Collins, Lynn H. (1998). Competition and contact: The dynamics behind resistance to affirmative action in academe. In Collins, Lynn H., Chrisler, Joan C., et al. (Eds.), Career strategies for women in academe: Arming Athena (pp. 45-79). Thousand Oaks, CA: Sage Publications, Inc.
Davis, Diane E., & Astin, Helen S. (1990). Life cycle, career patterns and gender stratification in academe: Breaking myths and exposing truths. In Suzanne Stiver Lie & Virginia O'Leary (Eds.), Storming the tower: Women in the academic world (pp. 89-107). London: Kogan Page.
Feldthusen, Bruce. (1991). The gender wars: "Where the boys are". In The Chilly Climate Collective (Eds.), Breaking anonymity: The chilly climate for women faculty (pp. 279-313). Waterloo, ON: Wilfrid Laurier University Press.
Hall, R. M. & Sandler, B. R. (1982) The classroom climate: A chilly one for women? Included in the "Student Climate Issues Packet," available from the Project on the Status and Education of Women, Association of American Colleges, 1818 R St. NW, Washington, D.C. 20009.
Hopkins, Nancy (11 June 1999). MIT and Gender Bias: Following Up on Victory. Chronicle of Higher Education 45(40). On line at http://chronicle.com/colloquy/99/genderbias/background.htm (15 October 2001).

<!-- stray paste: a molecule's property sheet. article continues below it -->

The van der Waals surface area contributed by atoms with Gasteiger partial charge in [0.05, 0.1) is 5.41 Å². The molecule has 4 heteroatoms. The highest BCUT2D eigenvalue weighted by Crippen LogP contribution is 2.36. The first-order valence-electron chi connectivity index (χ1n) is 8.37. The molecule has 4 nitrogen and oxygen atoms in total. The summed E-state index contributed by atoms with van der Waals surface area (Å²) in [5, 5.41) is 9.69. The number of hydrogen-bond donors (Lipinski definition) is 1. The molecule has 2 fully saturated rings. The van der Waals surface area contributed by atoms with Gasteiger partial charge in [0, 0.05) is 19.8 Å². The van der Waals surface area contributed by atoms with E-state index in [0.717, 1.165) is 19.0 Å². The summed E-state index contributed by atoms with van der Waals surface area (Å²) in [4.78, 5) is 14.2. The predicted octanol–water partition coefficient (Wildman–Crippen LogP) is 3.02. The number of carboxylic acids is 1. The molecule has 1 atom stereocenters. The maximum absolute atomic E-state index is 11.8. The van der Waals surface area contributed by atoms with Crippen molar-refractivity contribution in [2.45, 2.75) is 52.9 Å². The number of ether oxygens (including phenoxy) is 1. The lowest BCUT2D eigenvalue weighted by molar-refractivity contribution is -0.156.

Holloway, Marguerite (1993) A lab of her own. Scientific American, 269 (5) [November 1993], 94-102.
Janz, Teresa A. & Pyke, Sandra W. (2000). A Scale to assess student perceptions of academic climates. Canadian Journal of Higher Education, 30 (1), pp. 89-122.
Johnsrud, L.K., Atwater, C.D. (1993). Scaffolding the ivory tower: building supports for faculty new to the academy. CUPA Journal, Spring 1993, 1-14.
Lie, Suzanne Stiver, and O'Leary, Virginia E., editors (1990). Storming the Tower: Women in the Academic World. New York: Nichols/GP Publishing.
Massachusetts Institute of Technology (1999). A Study on the Status of Women Faculty in Science at MIT. The MIT Faculty Newsletter, XI (4), March 1999. On line at http://web.mit.edu/fnl/women/women.html (15 October 2001).
Menges, Robert J., & Exum, Willliam H. (1983). Barriers to the progress of women and minority faculty. Journal of Higher Education, 54, 123-144.
Morley, L. & V. Walsh (eds) (1995) Feminist Academics: creative agents for change. London: Taylor & Francis.
Ng, Roxana (1995) Teaching against the grain: Contradictions and possibilities, in Ng, Roxana, et. al. (Eds.), Anti-racism, Feminism and Critical Approaches to Education,. Westport, CT: Bergin & Garvey.
Ng, Roxana (1993) "A Woman Out of Control": Deconstructing Sexism & Racism in the University. Canadian Journal of Education, 18(3), 189-205.
Paludi, M.A. & Barickman, R.B. (1991) Academic and workplace sexual harassment: A resource manual. Albany, NY: State University of New York Press.